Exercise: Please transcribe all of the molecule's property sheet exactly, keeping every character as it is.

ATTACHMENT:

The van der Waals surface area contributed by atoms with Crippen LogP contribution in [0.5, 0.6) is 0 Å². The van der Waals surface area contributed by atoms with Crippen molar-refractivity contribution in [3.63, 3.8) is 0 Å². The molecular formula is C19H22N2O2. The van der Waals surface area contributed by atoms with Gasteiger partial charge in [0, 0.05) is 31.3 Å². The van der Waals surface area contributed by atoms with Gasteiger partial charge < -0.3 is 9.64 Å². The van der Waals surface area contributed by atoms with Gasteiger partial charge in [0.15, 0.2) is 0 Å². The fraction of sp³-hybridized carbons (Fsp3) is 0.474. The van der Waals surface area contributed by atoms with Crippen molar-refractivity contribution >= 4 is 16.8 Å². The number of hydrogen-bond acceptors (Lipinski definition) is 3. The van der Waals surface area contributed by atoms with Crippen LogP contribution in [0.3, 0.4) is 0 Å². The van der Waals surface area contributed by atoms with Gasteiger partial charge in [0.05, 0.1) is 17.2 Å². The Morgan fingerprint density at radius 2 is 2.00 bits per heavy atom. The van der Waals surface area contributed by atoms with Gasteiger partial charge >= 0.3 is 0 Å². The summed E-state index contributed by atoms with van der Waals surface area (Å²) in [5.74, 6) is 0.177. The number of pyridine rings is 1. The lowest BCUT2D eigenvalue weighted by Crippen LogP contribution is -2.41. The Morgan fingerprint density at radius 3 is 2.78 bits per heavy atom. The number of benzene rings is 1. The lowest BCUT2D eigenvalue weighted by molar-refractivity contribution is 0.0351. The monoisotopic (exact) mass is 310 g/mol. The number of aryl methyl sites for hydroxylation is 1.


The van der Waals surface area contributed by atoms with Crippen LogP contribution in [0.5, 0.6) is 0 Å². The van der Waals surface area contributed by atoms with Crippen molar-refractivity contribution in [3.63, 3.8) is 0 Å². The molecular formula is C19H22N2O2. The van der Waals surface area contributed by atoms with Gasteiger partial charge in [0, 0.05) is 31.3 Å². The van der Waals surface area contributed by atoms with Gasteiger partial charge < -0.3 is 9.64 Å². The van der Waals surface area contributed by atoms with Gasteiger partial charge in [0.15, 0.2) is 0 Å². The fraction of sp³-hybridized carbons (Fsp3) is 0.474. The van der Waals surface area contributed by atoms with Crippen molar-refractivity contribution >= 4 is 16.8 Å². The number of hydrogen-bond acceptors (Lipinski definition) is 3. The van der Waals surface area contributed by atoms with Crippen LogP contribution in [0.3, 0.4) is 0 Å². The van der Waals surface area contributed by atoms with Gasteiger partial charge in [0.05, 0.1) is 17.2 Å². The Morgan fingerprint density at radius 2 is 2.00 bits per heavy atom. The van der Waals surface area contributed by atoms with Gasteiger partial charge >= 0.3 is 0 Å². The summed E-state index contributed by atoms with van der Waals surface area (Å²) in [5.74, 6) is 0.177. The number of pyridine rings is 1. The lowest BCUT2D eigenvalue weighted by Crippen LogP contribution is -2.41. The Morgan fingerprint density at radius 3 is 2.78 bits per heavy atom. The number of benzene rings is 1. The lowest BCUT2D eigenvalue weighted by molar-refractivity contribution is 0.0351. The monoisotopic (exact) mass is 310 g/mol. The number of aryl methyl sites for hydroxylation is 1.